Bread Boss Recipes


If there’s one iconic festive sourdough product that has captured the imagination of bakers worldwide, its got to be panettone!  A delight to eat for its flavour, aroma and its typically highly aerated texture. Coming up to Christmas its a fitting baking challenge that if done correctly is very rewarding.

The quest of making a really good panettone ‘artisan’ style – without the emulsifies, preservatives and bottled aroma concoctions  – has been gaining ground in internet baking circles for good reason.  It’s a challenge for bakers and chefs all over the world.

Bread Boss Bread Education Recipes

Sourdough Baking Lexicon Confused

We recently received some feedback from a Bread Boss user who expressed dismay at the plethora of sourdough terms used all around the English speaking world. This included books, videos and websites. It’s all very confusing and makes it hard to understand. Bread Boss seemed like just another one to add to the pile of mishmash. It occurred to us this may be a timely post and others may also find this interesting and informative.

The author of the email kindly allowed me to reproduce the relevant part as the basis of this post. Here’s an excerpt from the email.

“In all the books and in all the serious online websites there is a complete range of names used for the various stages of bread baking. Some are reasonably consistent like ferment and proof but in sourdough there are a full range of names for the same thing. For instance Peter Rienhart calls his starter a mother and uses some of it to create a “stiff dough”. Dan Leader calls it a liquid Levain, to make a stiff dough. You guys call it a starter to make a “sourdough”. I know we can’t change the world but maybe recognising these wide variations of terminology in your app might help other beginning bakers. As for me the whole sourdough nomenclature was confusing.”

My reply isn’t meant to be an exhaustive recount but a brief outline of the history of the problem and why Bread Boss and this site uses the sourdough terms it does.

Bread Boss

BreadBoss App as a Development Tool

Chef/bakers have found Bread Boss® a tool to manage, create and vary their formulas and recipes and also to manage the schedule alarm features.

What may not be immediately apparent to the new or prospective user is that Bread Boss® is an ideal tool for development of new products and refining existing formulas that are still a work in progress.

Bread Boss

Adding an Autolyse to Your Recipe in Bread Boss

I recently got some feedback from a Bread Boss user asking how to add an autolyse to their recipe. I thought this was a great opportunity to write a post on how to do that for all the Bread Boss users. I started writing up instructions with lots of screen shots, when it dawned on me: this would be much better as a video recording using the app. So that’s what I’ve done. Hopefully the quality is not too bad and you can get what you need from it (click the video to start playing):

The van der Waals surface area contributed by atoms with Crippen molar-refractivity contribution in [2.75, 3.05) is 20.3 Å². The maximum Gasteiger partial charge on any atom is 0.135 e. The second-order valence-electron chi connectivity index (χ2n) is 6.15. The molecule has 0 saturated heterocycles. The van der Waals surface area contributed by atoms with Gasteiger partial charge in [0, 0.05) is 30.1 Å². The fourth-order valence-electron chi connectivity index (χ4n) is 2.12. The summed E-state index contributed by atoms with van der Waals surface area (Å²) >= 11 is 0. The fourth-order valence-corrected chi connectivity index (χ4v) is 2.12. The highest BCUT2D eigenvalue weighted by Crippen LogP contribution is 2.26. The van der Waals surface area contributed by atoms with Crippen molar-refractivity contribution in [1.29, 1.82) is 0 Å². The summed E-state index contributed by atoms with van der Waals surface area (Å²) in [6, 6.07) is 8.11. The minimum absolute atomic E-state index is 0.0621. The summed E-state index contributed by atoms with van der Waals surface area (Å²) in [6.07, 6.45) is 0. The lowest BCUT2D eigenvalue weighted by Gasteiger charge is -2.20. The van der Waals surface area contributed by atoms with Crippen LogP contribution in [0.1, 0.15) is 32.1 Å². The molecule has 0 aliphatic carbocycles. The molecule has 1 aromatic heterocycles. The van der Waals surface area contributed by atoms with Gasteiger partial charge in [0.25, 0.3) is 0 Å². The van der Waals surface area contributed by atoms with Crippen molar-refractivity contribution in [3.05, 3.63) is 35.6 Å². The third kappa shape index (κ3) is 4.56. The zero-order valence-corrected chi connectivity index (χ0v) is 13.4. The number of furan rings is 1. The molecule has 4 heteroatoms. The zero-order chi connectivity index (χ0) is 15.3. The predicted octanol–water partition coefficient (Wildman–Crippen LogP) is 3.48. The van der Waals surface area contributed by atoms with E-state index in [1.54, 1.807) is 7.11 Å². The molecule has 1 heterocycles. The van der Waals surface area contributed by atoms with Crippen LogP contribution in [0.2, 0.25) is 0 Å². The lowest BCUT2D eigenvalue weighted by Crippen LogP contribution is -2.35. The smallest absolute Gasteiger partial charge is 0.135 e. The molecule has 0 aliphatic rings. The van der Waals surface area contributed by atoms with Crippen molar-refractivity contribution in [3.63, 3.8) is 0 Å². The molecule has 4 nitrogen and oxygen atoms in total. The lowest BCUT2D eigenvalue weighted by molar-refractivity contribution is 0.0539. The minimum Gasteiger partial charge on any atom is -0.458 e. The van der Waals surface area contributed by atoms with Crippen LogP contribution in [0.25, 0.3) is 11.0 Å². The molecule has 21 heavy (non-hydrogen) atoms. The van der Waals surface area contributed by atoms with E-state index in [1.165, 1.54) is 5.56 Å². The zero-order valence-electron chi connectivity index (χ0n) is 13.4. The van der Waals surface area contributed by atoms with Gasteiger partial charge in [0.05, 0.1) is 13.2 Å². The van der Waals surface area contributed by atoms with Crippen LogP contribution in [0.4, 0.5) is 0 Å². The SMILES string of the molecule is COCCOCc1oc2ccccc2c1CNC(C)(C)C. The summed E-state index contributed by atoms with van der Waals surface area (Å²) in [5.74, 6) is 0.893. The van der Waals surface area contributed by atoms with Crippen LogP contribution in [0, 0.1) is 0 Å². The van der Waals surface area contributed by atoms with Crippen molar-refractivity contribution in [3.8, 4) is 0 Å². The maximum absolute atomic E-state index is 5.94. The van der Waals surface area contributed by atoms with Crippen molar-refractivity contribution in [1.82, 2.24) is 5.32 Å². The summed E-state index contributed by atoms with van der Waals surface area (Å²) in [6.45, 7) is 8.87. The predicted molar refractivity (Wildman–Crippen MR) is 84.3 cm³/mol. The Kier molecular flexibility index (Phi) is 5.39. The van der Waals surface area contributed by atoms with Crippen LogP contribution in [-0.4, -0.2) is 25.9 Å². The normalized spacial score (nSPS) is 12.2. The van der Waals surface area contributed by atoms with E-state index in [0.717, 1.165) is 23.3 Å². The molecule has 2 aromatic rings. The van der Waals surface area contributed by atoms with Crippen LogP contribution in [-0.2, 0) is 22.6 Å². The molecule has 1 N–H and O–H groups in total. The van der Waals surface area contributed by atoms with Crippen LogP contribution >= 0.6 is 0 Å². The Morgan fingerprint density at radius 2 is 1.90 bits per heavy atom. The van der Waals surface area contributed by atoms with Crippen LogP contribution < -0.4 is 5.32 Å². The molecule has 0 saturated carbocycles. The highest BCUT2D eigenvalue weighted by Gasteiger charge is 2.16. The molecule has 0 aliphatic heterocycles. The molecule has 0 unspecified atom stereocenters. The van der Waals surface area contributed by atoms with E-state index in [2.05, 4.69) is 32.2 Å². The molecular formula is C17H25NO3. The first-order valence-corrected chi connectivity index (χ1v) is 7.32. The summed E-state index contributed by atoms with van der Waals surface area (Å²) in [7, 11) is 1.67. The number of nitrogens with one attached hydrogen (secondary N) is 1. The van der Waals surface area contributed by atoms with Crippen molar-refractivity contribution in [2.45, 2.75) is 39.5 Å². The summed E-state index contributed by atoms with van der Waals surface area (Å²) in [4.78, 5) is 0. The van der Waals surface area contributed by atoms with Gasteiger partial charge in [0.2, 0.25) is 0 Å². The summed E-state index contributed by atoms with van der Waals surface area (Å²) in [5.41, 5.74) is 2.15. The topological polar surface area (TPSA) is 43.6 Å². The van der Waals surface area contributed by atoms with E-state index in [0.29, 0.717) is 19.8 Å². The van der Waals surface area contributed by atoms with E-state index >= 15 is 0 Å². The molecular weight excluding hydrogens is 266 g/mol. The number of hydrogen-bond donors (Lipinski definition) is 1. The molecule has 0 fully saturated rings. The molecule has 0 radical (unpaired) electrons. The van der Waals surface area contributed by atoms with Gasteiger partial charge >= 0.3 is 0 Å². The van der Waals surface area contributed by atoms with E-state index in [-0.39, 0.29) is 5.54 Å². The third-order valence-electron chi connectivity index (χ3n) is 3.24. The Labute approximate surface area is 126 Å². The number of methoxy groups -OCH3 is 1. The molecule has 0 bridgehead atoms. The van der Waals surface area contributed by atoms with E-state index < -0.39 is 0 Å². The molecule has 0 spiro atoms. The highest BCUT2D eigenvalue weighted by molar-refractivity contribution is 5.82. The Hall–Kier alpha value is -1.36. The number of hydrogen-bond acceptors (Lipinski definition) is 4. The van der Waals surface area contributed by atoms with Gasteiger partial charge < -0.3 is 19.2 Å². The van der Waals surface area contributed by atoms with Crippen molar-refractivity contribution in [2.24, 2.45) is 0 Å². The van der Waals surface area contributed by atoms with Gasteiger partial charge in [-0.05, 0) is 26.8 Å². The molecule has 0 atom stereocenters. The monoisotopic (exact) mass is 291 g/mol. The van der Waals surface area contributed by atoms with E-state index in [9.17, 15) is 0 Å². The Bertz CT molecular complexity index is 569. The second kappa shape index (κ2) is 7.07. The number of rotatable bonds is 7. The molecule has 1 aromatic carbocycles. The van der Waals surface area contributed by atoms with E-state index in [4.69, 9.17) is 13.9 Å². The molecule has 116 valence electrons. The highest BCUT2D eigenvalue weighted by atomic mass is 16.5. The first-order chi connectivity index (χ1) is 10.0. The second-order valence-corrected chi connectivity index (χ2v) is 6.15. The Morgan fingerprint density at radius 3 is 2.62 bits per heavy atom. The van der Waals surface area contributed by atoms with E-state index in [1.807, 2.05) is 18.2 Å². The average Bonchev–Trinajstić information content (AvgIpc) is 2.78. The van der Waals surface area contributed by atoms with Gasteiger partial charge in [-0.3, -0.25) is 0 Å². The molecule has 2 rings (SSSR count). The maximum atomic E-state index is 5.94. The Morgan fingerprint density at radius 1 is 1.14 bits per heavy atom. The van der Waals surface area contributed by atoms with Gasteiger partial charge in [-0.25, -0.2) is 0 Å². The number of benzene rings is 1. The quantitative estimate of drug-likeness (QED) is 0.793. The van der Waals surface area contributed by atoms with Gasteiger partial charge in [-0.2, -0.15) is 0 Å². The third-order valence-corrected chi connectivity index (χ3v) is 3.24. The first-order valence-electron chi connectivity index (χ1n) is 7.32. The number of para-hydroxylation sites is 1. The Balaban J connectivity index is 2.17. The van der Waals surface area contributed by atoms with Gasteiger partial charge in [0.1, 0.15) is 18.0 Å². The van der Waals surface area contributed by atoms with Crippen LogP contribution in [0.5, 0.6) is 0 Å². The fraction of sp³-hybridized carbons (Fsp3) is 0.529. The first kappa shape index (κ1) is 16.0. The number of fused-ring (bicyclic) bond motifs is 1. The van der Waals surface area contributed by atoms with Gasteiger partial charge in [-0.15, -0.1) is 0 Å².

Bread Boss Bread Education

Bakers Percentages or Arbitrary Percentages

Recently a Bread Boss user contacted us with concern that they didn’t understand how their formula can be accommodated within Bread Boss. It seemed every time they tried to enter the formula, warnings were flagged in Bread Boss. Incidentally, warnings are built into the app as Bread Boss has a specific method of calculating ingredients using underlying principles. Of course these warnings can be ignored but it’s good to have the warning in case something is overlooked. More on that later.

It eventually came to light that although the user used percentages in his formula it was inconsistent with the “bakers percentage” method. This got me thinking about the most common methods used in baking to express formulas.

The Tale of Two Cities

As far as I can tell it appears there are two main methods, but not limited to these two, prevailing in the world of baking. For want of accurate designations I call them:

  1. European method (although by no means all European bakers use it)
  2. American method (again by no means all)
Bread Boss Bread Education

What temperature should your water be?

Good bread is born of controlling the key factors that influence bread quality. These are physical processes through micro-organism activity. After all, micro-organisms do all the work converting ‘grain into bread’!

Temperature is one of those key factors that bakers need to consider and use to influence the condition of their sourdoughs and bread doughs. As micro-organisms are highly dependent on their environment we want to get as close to giving them the best conditions as possible for them, our schedules and not least of all bread flavour and quality! The rate of bacterial and yeast multiplication, metabolic activity and enzyme activity is dramatically influenced by temperature. So we need to get it as close to optimum as we can.

Earlier I wrote up about the Major Factor (MF) method for calculating the water temperature for bread dough making. In this post I’d like to cover the “Base Temperature” (BT) method of calculating dough water temperature. So why another method? The reason is that the Base Temperature method has more accuracy when using pre-ferments, sourdoughs or quantities of other ingredients with varying temperatures, such as refrigerated ingredients.